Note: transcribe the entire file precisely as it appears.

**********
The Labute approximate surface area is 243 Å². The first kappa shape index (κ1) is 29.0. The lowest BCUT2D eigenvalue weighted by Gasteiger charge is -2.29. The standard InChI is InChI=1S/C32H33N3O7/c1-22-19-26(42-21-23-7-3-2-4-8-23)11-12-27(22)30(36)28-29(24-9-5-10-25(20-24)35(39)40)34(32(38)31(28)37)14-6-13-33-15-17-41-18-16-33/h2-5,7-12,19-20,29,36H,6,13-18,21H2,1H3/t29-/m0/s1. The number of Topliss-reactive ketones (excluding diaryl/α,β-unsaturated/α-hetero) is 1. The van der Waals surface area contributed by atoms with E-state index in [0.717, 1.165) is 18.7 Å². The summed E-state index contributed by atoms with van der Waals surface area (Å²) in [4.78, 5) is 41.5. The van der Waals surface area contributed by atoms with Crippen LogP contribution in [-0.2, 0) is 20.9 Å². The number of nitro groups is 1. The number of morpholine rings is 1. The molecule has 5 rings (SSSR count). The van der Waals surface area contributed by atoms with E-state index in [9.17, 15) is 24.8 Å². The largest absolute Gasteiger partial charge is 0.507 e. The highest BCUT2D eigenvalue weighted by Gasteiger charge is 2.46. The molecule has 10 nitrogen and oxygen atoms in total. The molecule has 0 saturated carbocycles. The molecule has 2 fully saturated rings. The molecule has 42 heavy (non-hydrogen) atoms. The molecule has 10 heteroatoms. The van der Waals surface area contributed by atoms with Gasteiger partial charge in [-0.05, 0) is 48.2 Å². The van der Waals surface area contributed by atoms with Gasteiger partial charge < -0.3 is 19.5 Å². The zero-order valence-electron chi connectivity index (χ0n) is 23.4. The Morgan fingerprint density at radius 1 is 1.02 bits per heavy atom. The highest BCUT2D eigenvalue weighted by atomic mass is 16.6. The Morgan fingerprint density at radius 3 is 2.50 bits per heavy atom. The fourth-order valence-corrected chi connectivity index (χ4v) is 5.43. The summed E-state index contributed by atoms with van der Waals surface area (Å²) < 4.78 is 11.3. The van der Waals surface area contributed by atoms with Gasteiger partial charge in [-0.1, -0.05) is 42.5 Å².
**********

The Labute approximate surface area is 243 Å². The first kappa shape index (κ1) is 29.0. The lowest BCUT2D eigenvalue weighted by Gasteiger charge is -2.29. The standard InChI is InChI=1S/C32H33N3O7/c1-22-19-26(42-21-23-7-3-2-4-8-23)11-12-27(22)30(36)28-29(24-9-5-10-25(20-24)35(39)40)34(32(38)31(28)37)14-6-13-33-15-17-41-18-16-33/h2-5,7-12,19-20,29,36H,6,13-18,21H2,1H3/t29-/m0/s1. The number of Topliss-reactive ketones (excluding diaryl/α,β-unsaturated/α-hetero) is 1. The van der Waals surface area contributed by atoms with E-state index in [0.717, 1.165) is 18.7 Å². The summed E-state index contributed by atoms with van der Waals surface area (Å²) in [4.78, 5) is 41.5. The van der Waals surface area contributed by atoms with Crippen LogP contribution in [-0.2, 0) is 20.9 Å². The number of nitro groups is 1. The number of morpholine rings is 1. The molecule has 5 rings (SSSR count). The van der Waals surface area contributed by atoms with E-state index in [9.17, 15) is 24.8 Å². The largest absolute Gasteiger partial charge is 0.507 e. The highest BCUT2D eigenvalue weighted by Gasteiger charge is 2.46. The molecule has 10 nitrogen and oxygen atoms in total. The molecule has 0 saturated carbocycles. The molecule has 2 fully saturated rings. The molecule has 42 heavy (non-hydrogen) atoms. The molecule has 10 heteroatoms. The van der Waals surface area contributed by atoms with Gasteiger partial charge in [-0.05, 0) is 48.2 Å². The van der Waals surface area contributed by atoms with Gasteiger partial charge < -0.3 is 19.5 Å². The zero-order valence-electron chi connectivity index (χ0n) is 23.4. The Morgan fingerprint density at radius 1 is 1.02 bits per heavy atom. The highest BCUT2D eigenvalue weighted by atomic mass is 16.6. The Morgan fingerprint density at radius 3 is 2.50 bits per heavy atom. The fourth-order valence-corrected chi connectivity index (χ4v) is 5.43. The summed E-state index contributed by atoms with van der Waals surface area (Å²) < 4.78 is 11.3. The van der Waals surface area contributed by atoms with Gasteiger partial charge in [-0.1, -0.05) is 42.5 Å².